Georgetown University Scholar Looks at Impact of Fast Food on Black Neighborhoods

Marcia Chatelain, an associate professor of history at Georgetown University in Washington, D.C., has received a grant from the National Endowment for the Humanities to conduct further research into fast food’s impact on the African American community. The research will culminate with a book under contract with W.W. Norton & Company. The book has the tentative title of From Sit-In to Drive-Thru: Black America in the Age of Fast Food.

Dr. Chatelain recognizes that dependence on fast food in many Black neighborhoods has contributed to racial health disparities between Blacks and Whites. But she also notes that fast food franchises have provided many jobs in these communities and have provided scholarships for area youth and cultural events for the community.

Dr. Chatelain notes that African American fast-food entrepreneurs “funded civil rights initiatives and their stores served as a meeting place for Black children, senior citizens and voter registration drives. Unfortunately, these benefits came at a high price after fast food became the primary supplier of unhealthy fare and low-wage employment in the nation’s most impoverished areas.”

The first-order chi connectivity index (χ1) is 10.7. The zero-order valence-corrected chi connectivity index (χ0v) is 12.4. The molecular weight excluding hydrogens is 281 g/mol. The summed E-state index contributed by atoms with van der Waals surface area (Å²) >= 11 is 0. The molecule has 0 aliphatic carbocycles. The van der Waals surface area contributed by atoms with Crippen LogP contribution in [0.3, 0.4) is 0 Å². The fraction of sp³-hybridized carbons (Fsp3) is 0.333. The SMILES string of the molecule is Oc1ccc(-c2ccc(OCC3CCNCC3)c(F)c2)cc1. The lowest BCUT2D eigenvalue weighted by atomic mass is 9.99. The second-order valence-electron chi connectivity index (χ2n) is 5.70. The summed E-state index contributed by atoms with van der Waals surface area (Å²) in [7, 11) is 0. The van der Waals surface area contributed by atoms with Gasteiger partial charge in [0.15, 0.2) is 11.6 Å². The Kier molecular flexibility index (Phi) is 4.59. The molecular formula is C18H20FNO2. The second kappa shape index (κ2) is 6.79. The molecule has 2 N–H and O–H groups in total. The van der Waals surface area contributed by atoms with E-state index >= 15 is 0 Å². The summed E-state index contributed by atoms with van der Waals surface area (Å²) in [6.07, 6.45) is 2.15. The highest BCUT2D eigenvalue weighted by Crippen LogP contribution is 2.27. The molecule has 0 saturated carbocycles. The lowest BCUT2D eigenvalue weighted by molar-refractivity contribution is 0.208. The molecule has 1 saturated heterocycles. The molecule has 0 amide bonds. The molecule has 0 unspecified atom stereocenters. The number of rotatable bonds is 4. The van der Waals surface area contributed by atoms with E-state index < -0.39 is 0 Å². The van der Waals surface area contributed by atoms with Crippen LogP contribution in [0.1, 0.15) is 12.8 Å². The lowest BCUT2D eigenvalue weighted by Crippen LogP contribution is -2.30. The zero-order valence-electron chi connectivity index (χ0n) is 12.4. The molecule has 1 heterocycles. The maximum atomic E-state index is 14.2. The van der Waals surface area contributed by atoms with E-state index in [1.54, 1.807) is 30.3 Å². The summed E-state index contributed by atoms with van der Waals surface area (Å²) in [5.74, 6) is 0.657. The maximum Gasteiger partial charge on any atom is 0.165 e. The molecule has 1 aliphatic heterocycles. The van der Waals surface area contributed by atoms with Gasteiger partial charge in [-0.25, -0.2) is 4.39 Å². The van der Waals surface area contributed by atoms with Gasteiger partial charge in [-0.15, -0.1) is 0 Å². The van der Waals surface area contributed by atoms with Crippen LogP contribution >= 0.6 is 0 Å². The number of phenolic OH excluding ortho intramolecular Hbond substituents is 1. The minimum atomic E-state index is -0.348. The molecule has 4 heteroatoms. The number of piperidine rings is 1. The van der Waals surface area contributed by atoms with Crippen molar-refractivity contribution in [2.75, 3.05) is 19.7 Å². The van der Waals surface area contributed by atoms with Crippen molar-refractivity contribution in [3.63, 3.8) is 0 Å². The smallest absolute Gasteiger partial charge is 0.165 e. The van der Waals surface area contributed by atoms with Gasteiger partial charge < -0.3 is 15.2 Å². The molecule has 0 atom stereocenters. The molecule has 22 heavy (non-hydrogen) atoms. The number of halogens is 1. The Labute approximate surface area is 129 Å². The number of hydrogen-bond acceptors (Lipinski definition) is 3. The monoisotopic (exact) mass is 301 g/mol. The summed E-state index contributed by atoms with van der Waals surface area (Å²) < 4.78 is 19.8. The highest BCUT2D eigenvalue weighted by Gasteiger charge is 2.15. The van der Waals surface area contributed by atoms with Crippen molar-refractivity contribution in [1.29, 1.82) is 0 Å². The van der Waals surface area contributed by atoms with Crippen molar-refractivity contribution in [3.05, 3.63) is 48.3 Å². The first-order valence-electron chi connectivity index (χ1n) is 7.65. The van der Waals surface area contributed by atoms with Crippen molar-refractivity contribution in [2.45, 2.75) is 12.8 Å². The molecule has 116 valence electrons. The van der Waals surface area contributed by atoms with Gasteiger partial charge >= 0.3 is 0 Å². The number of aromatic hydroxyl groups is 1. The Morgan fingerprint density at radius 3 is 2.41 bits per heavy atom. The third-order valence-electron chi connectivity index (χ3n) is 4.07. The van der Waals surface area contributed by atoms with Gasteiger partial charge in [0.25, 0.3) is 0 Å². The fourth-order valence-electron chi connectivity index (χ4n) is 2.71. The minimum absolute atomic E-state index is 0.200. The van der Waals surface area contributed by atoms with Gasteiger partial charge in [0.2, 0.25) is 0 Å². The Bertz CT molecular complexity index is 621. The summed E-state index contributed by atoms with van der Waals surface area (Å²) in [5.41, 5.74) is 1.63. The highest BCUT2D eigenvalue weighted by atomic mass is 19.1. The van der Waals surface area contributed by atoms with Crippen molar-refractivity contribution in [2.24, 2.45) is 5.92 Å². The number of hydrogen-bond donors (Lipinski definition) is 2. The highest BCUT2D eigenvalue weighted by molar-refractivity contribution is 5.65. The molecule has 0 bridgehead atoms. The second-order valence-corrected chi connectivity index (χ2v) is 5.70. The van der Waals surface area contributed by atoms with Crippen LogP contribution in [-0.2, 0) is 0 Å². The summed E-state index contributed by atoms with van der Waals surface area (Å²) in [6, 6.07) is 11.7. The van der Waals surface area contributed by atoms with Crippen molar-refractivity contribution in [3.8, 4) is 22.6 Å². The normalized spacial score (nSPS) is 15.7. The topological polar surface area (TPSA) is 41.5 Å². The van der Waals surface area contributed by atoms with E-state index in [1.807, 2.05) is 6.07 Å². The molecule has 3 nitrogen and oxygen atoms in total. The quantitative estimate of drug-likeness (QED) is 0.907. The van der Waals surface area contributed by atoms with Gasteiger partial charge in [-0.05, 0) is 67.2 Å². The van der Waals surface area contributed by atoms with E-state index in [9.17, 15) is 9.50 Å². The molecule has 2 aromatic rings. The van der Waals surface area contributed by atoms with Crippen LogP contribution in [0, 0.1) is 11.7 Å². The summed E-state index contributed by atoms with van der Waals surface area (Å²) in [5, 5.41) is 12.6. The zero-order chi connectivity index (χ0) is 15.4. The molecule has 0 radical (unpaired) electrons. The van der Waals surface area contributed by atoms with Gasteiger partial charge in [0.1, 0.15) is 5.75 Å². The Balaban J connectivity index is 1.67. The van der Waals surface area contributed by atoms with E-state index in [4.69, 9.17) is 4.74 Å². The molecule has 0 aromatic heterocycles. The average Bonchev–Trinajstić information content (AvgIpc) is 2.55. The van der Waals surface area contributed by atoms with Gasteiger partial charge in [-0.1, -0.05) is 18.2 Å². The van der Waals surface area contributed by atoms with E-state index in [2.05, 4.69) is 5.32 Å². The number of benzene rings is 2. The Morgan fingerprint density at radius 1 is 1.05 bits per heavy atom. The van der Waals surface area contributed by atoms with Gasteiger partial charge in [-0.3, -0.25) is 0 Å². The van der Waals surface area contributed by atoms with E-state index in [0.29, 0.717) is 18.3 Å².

“While there is a significant scholarship on the history of Black business, no scholar has heretofore looked at the contributions of Black restaurant franchises in establishing philanthropies, shaping electoral politics and amassing Black wealth,” Dr. Chatelain adds.

Professor Chatelain’s previous book is South Side Girls: Growing Up in the Great Migration (Duke University Press, 2015). Dr. Chatelain is a graduate of the University of Missouri, where she majored in journalism and religious studies. She holds a master’s degree and a Ph.D. in American civilization from Brown University in Providence, Rhode Island.

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